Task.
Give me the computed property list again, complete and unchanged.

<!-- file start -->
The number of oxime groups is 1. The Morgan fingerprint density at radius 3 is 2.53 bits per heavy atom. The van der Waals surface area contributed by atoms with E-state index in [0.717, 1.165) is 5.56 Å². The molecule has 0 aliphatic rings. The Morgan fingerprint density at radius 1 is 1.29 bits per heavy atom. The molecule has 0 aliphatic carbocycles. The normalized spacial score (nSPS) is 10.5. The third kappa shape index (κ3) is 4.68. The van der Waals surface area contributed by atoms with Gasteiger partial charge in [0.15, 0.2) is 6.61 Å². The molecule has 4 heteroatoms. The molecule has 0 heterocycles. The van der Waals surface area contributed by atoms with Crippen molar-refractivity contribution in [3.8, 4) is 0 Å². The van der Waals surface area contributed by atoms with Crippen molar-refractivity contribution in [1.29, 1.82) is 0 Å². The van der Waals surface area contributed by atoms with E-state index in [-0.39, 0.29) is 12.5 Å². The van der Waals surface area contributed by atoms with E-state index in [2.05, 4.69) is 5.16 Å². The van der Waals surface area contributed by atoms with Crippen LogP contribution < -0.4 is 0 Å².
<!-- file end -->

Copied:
The number of oxime groups is 1. The Morgan fingerprint density at radius 3 is 2.53 bits per heavy atom. The van der Waals surface area contributed by atoms with E-state index in [0.717, 1.165) is 5.56 Å². The molecule has 0 aliphatic rings. The Morgan fingerprint density at radius 1 is 1.29 bits per heavy atom. The molecule has 0 aliphatic carbocycles. The normalized spacial score (nSPS) is 10.5. The third kappa shape index (κ3) is 4.68. The van der Waals surface area contributed by atoms with Gasteiger partial charge in [0.15, 0.2) is 6.61 Å². The molecule has 4 heteroatoms. The molecule has 0 heterocycles. The van der Waals surface area contributed by atoms with Crippen molar-refractivity contribution in [3.8, 4) is 0 Å². The van der Waals surface area contributed by atoms with Crippen molar-refractivity contribution in [1.29, 1.82) is 0 Å². The van der Waals surface area contributed by atoms with E-state index in [-0.39, 0.29) is 12.5 Å². The van der Waals surface area contributed by atoms with E-state index in [2.05, 4.69) is 5.16 Å². The van der Waals surface area contributed by atoms with Crippen LogP contribution < -0.4 is 0 Å².